Association of Research Libraries
Automattic
Autonet Mobile
Blacklight
Brennan Center for Justice at NYU Law School
BSA | The Software Alliance
Center for Democracy & Technology
Center for Financial Privacy and Human Rights
Cheval Capital
CloudTech1
Code Guard
Coughlin Associates
Competitive Enterprise Institute
Computer & Communications Industry Association (CCIA)
The Constitution Project
Council for Citizens Against Government Waste
Data Foundry
Digital Liberty
Direct Marketing Association
Disconnect
Discovery Institute
Distributed Computing Industry Association (DCIA)
Dropbox
DuckDuckGo
Endurance International Group
Evernote
Electronic Frontier Foundation
Engine Advocacy
Facebook
Foursquare
FreedomWorks
Future of Privacy Forum
Gandi
Golden Frog
Google
Hewlett‐Packard
Information Technology Industry Council (ITI)
The Internet Association
Intuit
Internet Infrastructure Coalition (i2Coalition)
Kwaai Oak
Less Government
LinkedIn
Media Science International (MSI)
Microsoft
NetChoice
New America’s Open Technology Institute
Newspaper Association of America
Oracle
Peer1 Hosting
Personal
Rackspace
Records Preservation and Access Committee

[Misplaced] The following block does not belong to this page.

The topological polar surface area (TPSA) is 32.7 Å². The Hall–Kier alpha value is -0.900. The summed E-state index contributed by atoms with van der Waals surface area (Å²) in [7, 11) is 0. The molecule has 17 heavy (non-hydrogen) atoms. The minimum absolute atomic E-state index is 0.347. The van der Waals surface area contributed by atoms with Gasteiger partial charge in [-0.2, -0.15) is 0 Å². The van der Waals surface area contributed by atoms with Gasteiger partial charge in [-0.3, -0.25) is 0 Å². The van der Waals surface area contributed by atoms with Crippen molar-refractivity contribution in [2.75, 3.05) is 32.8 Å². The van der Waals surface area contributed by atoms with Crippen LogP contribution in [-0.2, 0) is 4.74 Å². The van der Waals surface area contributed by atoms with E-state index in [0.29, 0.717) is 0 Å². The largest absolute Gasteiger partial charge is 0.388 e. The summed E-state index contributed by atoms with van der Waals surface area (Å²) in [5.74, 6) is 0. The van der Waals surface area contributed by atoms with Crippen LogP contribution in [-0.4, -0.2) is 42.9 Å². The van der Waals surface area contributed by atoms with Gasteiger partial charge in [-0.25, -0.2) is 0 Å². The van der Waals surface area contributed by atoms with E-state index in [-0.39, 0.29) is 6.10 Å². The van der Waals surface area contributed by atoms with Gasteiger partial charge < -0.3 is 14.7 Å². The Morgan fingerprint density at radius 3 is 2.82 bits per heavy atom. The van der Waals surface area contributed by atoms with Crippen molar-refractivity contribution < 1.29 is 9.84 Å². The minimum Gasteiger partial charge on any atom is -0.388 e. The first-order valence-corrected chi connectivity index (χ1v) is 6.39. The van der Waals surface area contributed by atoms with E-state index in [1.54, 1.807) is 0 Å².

R Street Institute
reddit
ScreenPlay
Servint
Software & Information Industry Association (SIIA)
Symantec
Taxpayers Protection Alliance
Tech Assets
TechFreedom
TechNet
Tucows
Tumblr
Twitter
U.S. Chamber of Commerce
Yahoo! Inc.

The inequality of unisex pricing

September 09, 2014, 12:34 PM

Equality before the law is a foundational principle of American democracy. Many policymakers are proud to pursue efforts to realize that principle. Perhaps that is why, cloaked by a sense of constitutional righteousness, California legislators have adopted a high level of deference for proposals intended to achieve equality.

As a matter of politics or philosophy, their devotion is laudable. As a matter of policy development, their enthusiasm is sometimes misdirected.

One such equality-inspired proposal, A.B. 1553, seeks to prohibit long-term care insurance premiums from reflecting the cost differences between insuring men and insuring women. Authored by Assemblymember Mariko Yamada, D-Davis, AB 1553 may be well meaning, but by restricting insurers from using actuarially sound rating factors, it does more harm than good.

The very nature of insurance demands concessions to distinctions based on immutable physical realities. For instance: women live longer than men.

In the case of long-term care insurance, the product is designed to provide insurance coverage to people as they age and become infirm. It does so by spreading the cost of their care among a pool of similarly situated individuals. The fact that policyholders are charged a premium that reflects the risk of similarly situated individuals ensures that those who pose a greater risk of utilizing the coverage do not inflate the premiums of others, whose risk is less.